This hostility toward women scientists (and the sense of entitlement regarding making off with  their work and tools)  permeated Franklin’s field of X-ray crystallography, even though  a greater-than-usual number of women scientists practiced in it.  For example, British physicist  Sir Lawrence Bragg, often held up as  unusually supportive of women in science, wrote the foreword to The Double Helix without criticizing  Watson’s  flagrant misogyny. While at Cambridge, Bragg himself recounted stealing  a hard-to-obtain tool from another  “lady researcher”  in a Cavendish laboratory and reducing her to tears. How did he justify this? She had “rashly left her door open on leaving her room,” he recalled.

Still,  most accounts ascribe Franklin’s snub not to the lack of esteem held by her fellow scientists, but to the belief that Nobel committee rules barred the posthumous awarding of the Nobel Prize.

This belief is wrong. Until 1974, the prize could be awarded to a deceased person, as long as he or she had been nominated before February of that year. Their nominations enabled both Karlfeldt and Hammarskjöld, for example,  to became laureates after their deaths.

It was nominations, not awards, that were restricted to the living. Had Franklin been nominated for an award up to 1958, the year of her death,  she could have been considered for a Prize that year. But when the sealed 1958 Nobel documents were opened in 2008, they showed that she had never been nominated. So Rosalind Franklin did not fail to receive a  Nobel Prize solely because she had died.

She was dead in 1962 when the DNA  triumvirate received the Prize,  but  why was it awarded a full  nine years after the discovery of DNA’s structure was reported in Nature? Today this delay sounds reasonable, because now, the committee has come to  award discoveries  that have withstood test of time. However the rules of Franklin’s era indicated that the  award was in recognition of discoveries made “during the preceding year.” Had this rule been adhered to, the Prize would have been awarded in 1954, when Franklin was still alive.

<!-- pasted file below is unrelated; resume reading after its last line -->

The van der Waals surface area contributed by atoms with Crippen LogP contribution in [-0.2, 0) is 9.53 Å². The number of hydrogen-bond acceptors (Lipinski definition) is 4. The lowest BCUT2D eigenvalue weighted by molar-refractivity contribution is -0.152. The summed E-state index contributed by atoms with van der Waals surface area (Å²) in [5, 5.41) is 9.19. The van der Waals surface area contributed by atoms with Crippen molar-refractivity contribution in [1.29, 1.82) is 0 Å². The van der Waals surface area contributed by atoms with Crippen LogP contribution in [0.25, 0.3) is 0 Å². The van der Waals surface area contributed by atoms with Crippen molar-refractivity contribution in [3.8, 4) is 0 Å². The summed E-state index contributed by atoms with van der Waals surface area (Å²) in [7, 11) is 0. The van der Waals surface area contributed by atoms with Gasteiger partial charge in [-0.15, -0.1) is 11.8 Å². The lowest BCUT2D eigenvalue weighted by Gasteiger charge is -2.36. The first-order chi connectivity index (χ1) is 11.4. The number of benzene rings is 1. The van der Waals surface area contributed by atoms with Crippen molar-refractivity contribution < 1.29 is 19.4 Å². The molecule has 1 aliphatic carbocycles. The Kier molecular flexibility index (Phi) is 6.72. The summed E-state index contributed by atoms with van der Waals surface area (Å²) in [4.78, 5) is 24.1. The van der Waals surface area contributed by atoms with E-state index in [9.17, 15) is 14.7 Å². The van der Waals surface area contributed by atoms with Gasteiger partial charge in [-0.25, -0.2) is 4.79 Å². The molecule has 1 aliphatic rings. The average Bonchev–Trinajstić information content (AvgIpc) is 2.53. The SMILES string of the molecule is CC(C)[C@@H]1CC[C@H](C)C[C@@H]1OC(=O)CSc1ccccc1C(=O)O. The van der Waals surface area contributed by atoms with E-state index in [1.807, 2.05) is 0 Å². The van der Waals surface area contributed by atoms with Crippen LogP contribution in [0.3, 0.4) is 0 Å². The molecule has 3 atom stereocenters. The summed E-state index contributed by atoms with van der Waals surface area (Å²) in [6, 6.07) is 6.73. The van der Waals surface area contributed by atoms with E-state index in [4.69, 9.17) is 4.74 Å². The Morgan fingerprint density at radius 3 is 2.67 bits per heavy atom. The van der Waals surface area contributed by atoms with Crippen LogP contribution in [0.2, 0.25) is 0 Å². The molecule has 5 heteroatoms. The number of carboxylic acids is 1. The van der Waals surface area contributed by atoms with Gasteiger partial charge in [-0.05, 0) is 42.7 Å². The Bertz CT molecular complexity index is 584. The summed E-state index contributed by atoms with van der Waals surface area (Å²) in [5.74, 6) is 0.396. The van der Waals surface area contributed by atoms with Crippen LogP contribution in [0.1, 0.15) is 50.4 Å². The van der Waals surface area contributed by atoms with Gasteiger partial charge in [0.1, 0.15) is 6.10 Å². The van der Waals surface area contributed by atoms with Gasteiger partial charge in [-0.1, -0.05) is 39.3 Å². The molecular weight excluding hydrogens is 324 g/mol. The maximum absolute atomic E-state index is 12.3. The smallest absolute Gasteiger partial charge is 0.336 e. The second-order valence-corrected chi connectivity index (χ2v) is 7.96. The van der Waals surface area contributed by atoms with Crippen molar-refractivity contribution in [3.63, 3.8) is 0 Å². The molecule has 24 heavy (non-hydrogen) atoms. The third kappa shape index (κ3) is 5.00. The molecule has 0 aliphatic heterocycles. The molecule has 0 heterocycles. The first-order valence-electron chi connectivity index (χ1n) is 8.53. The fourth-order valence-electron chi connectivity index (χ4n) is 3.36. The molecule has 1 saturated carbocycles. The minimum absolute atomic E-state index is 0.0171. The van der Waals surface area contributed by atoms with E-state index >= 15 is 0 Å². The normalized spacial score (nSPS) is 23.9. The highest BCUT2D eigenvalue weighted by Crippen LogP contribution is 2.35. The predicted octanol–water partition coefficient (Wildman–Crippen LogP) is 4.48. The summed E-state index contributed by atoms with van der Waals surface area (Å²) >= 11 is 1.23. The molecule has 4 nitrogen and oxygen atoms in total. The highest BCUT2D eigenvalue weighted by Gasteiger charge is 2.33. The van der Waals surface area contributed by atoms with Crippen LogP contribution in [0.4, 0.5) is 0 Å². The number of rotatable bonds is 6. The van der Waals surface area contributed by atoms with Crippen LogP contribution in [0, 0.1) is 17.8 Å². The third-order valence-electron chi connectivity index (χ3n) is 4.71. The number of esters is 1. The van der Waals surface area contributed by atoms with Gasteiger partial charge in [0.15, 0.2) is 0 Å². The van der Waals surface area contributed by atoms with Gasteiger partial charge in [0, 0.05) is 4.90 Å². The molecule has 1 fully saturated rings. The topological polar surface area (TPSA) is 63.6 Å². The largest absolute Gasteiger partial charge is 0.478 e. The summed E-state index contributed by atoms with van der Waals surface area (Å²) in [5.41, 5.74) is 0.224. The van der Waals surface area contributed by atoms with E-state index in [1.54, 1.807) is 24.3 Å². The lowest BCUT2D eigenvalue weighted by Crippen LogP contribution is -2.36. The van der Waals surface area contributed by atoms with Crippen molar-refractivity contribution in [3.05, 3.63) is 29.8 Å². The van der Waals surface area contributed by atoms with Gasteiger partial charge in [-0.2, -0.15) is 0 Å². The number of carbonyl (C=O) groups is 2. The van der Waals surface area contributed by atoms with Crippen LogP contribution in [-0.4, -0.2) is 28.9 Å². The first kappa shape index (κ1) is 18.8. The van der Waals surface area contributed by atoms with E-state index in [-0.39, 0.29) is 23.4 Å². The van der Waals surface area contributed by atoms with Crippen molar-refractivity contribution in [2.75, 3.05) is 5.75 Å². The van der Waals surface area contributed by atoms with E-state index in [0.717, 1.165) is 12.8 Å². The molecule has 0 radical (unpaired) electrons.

Today’s rules  stipulate that only those who die after their award is announced, as William Vickery did, can receive it posthumously. But even that rule is not absolute: The announcement of Steinman’s Nobel Prize was made last year only after the committee discovered that he had died the previous Friday. Technically, this is against the rules, and the Steinman Nobel demonstrates the latitude the committee can take when it wishes to.

Some such as Matt Ridley, Francis Crick’s biographer, claim that Franklin didn’t merit a Nobel because she would never have solved the puzzle of DNA. Why, some ask,  did she not make the discovery first if she had collected all the necessary data? Franklin was, by all accounts, a careful, painstaking scientist, and instead of wildly  proposing unworkable structures, as both Watson and Linus Pauling had done at some point, she preferred to be slower, and correct. The fact that  the others conspired to base their achievement on her purloined data suggests that they well understood its importance.